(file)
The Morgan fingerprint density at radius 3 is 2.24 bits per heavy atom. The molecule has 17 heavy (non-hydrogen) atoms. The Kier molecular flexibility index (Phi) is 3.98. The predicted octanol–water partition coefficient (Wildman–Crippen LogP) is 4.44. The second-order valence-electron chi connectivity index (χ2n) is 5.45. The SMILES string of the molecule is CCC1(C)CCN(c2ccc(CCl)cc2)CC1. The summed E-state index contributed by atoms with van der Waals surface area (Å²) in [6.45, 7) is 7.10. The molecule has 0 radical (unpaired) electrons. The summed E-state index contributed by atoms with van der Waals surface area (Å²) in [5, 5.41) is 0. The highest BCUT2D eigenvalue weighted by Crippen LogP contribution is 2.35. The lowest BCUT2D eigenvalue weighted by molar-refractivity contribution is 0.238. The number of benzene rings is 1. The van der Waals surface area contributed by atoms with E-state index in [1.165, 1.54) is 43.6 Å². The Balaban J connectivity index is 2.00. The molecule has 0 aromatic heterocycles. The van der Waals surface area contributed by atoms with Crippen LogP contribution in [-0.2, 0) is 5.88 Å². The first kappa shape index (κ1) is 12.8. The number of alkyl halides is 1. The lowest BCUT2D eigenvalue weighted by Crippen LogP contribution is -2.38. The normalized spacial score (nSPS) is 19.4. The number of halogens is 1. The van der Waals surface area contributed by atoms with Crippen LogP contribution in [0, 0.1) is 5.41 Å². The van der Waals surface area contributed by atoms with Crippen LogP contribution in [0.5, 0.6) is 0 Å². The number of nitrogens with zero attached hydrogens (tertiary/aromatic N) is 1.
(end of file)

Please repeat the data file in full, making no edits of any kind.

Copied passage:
The Morgan fingerprint density at radius 3 is 2.24 bits per heavy atom. The molecule has 17 heavy (non-hydrogen) atoms. The Kier molecular flexibility index (Phi) is 3.98. The predicted octanol–water partition coefficient (Wildman–Crippen LogP) is 4.44. The second-order valence-electron chi connectivity index (χ2n) is 5.45. The SMILES string of the molecule is CCC1(C)CCN(c2ccc(CCl)cc2)CC1. The summed E-state index contributed by atoms with van der Waals surface area (Å²) in [6.45, 7) is 7.10. The molecule has 0 radical (unpaired) electrons. The summed E-state index contributed by atoms with van der Waals surface area (Å²) in [5, 5.41) is 0. The highest BCUT2D eigenvalue weighted by Crippen LogP contribution is 2.35. The lowest BCUT2D eigenvalue weighted by molar-refractivity contribution is 0.238. The number of benzene rings is 1. The van der Waals surface area contributed by atoms with E-state index in [1.165, 1.54) is 43.6 Å². The Balaban J connectivity index is 2.00. The molecule has 0 aromatic heterocycles. The van der Waals surface area contributed by atoms with Crippen LogP contribution in [-0.2, 0) is 5.88 Å². The first kappa shape index (κ1) is 12.8. The number of alkyl halides is 1. The lowest BCUT2D eigenvalue weighted by Crippen LogP contribution is -2.38. The normalized spacial score (nSPS) is 19.4. The number of halogens is 1. The van der Waals surface area contributed by atoms with Crippen LogP contribution in [0, 0.1) is 5.41 Å². The van der Waals surface area contributed by atoms with Crippen LogP contribution in [0.5, 0.6) is 0 Å². The number of nitrogens with zero attached hydrogens (tertiary/aromatic N) is 1.